Thursday February 16, 2012
by Elliott Gue, editor Personal Finance
Last month, Bristol-Myers Squibb (BMY) announced that it will buy biotech company Inhibitex for $2.5 billion.
The deal will give the pharmaceutical giant a beachhead in the rapidly growing market for hepatitis C virus (HCV) treatments, once regulatory and shareholder approvals are received later this year.
The $26-per-share offer represents a 163 percent premium to Inhibitex’s closing price and is expected to dilute Bristol Myers’ earnings per share (EPS) by $0.04 in 2012, $0.05 in 2013 and a couple more pennies in 2014-15.
But far more important, this deal dramatically strengthens the company’s long-term pipeline of products as it faces a “patent cliff.”
The Inhibitex acquisition is the largest of Bristol-Myers Squibb’s 18 deals since 2007, when it inaugurated its “string of pearls” strategy to offset the loss of patent exclusivity on several key drugs.
The pharmaceutical industry faces a wave of looming patent expirations. Bloomberg estimates the pharmaceutical industry will lose $21 billion worth of sales in 2011 and 2012 as blockbuster drugs go off-patent and competition from generic drugmakers heats up.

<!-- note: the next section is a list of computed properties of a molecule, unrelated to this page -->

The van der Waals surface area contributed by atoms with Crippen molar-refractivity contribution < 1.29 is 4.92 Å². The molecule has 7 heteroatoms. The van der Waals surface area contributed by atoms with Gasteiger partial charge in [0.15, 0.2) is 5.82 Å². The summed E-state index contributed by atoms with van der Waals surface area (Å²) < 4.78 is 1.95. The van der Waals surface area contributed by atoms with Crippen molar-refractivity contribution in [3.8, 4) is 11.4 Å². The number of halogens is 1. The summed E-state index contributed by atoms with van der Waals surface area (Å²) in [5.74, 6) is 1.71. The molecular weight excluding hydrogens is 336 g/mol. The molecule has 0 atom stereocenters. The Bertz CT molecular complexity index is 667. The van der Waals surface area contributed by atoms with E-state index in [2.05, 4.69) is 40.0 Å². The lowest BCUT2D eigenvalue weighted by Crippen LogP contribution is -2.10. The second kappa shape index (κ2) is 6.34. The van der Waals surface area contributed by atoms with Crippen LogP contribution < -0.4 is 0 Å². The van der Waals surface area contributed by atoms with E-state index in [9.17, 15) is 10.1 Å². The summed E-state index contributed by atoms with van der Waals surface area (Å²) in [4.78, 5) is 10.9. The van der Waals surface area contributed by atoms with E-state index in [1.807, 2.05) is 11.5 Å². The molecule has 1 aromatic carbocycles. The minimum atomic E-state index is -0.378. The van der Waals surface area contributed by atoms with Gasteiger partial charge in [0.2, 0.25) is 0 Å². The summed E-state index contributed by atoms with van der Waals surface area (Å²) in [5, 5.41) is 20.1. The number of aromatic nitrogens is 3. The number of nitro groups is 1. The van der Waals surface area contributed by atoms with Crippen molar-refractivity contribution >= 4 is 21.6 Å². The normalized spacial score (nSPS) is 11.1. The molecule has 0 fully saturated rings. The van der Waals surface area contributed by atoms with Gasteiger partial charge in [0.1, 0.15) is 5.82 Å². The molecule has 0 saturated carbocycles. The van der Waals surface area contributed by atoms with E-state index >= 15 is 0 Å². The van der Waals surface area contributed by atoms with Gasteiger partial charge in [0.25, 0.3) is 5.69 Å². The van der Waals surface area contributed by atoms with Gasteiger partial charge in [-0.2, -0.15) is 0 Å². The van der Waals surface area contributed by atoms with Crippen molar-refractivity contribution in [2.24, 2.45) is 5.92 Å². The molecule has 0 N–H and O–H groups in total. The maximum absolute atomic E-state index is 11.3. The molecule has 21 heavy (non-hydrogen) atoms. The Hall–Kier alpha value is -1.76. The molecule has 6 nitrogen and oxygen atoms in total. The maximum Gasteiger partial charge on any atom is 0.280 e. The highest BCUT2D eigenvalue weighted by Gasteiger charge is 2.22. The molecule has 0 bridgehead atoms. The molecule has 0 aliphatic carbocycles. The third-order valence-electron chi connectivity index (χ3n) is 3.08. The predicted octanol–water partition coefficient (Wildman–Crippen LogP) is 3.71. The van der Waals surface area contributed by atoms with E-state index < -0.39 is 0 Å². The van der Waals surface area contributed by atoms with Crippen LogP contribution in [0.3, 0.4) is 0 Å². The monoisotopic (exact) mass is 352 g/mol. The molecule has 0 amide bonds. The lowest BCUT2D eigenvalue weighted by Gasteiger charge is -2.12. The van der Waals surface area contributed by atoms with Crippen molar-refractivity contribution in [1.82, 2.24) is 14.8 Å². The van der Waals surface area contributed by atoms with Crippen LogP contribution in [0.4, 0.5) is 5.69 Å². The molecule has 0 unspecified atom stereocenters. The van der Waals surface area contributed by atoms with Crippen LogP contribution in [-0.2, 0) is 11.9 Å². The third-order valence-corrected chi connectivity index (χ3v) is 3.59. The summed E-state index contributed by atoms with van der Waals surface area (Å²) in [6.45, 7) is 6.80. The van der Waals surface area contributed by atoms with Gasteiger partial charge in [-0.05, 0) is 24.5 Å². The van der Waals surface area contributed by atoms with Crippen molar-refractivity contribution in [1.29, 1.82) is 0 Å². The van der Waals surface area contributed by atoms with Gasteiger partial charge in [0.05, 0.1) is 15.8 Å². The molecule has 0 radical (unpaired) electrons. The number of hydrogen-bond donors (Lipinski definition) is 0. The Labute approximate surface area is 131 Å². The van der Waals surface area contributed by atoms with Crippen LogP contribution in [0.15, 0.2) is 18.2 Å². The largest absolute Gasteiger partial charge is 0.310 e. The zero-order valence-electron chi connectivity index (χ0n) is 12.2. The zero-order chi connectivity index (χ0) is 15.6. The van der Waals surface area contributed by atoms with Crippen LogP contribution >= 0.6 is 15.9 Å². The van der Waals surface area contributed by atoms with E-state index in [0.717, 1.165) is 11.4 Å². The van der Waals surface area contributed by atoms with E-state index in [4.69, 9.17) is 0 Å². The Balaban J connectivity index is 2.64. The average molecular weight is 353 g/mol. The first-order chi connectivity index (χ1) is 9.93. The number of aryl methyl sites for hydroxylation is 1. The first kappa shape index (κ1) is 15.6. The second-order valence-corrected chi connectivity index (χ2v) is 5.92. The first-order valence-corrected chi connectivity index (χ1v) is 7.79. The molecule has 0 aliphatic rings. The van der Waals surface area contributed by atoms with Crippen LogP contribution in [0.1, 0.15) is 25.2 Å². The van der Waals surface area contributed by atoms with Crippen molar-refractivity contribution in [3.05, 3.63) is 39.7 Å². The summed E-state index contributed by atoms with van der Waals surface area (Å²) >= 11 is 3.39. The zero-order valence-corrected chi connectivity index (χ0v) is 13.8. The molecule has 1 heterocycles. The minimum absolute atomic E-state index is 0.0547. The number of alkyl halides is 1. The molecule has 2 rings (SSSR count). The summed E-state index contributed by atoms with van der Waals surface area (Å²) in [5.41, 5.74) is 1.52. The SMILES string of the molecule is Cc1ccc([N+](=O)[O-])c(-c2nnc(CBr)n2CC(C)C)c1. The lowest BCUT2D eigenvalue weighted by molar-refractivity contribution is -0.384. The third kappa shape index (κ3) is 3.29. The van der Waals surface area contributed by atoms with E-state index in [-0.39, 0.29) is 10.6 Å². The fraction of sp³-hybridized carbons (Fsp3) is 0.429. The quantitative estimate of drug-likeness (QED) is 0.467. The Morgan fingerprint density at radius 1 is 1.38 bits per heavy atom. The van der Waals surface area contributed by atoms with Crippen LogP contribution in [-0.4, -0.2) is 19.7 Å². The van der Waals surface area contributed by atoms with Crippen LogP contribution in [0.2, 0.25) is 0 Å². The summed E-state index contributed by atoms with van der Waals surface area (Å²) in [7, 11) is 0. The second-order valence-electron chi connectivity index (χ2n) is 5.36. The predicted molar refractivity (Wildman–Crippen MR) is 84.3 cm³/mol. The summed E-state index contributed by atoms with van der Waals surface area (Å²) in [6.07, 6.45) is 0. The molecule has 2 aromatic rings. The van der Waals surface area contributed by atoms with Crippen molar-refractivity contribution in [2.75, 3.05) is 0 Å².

The consensus forecast calls for “nominal” average industry sales growth and a 2 percent drop in average EPS.
Bristol-Myers Squibb’s biggest loss will be blood thinner Plavix in May 2012. The good news is that a string of acquisitions have insulated earnings and will maintain the company’s financial strength and dividend—even as the company continues to invest in newer and better drugs for a wide range of ailments.
The current pipeline includes full ownership rights to melanoma treatment Yervoy, which Bristol-Myers Squibb added to its portfolio after the 2009 acquisition of Medarex for $2.5 billion. Yervoy alone is expected to add $403.6 million in incremental sales in 2012.
Even without the Inhibitex acquisition, Bristol-Myers Squibb’s pipeline should deliver $4.62 billion in additional revenue by 2015.
Inhibitex’s crown jewel is an oral HCV treatment known as INHX-189, which remains in Phase II trials. The World Health Organization estimates that roughly 170 million people are infected with the hepatitis C virus, with 3 million to 4 million cases added annually.
At present the HCV market stands at $3 billion, but analysts expect it to grow to $20 billion by 2020. With its financial power funding Inhibitex’s proprietary processes,
BMY may capture the lion’s share of this market and extend its lead in the race to dominate the market for future drug treatments. This deal and the dividend boost make BMY a buy up to $34.
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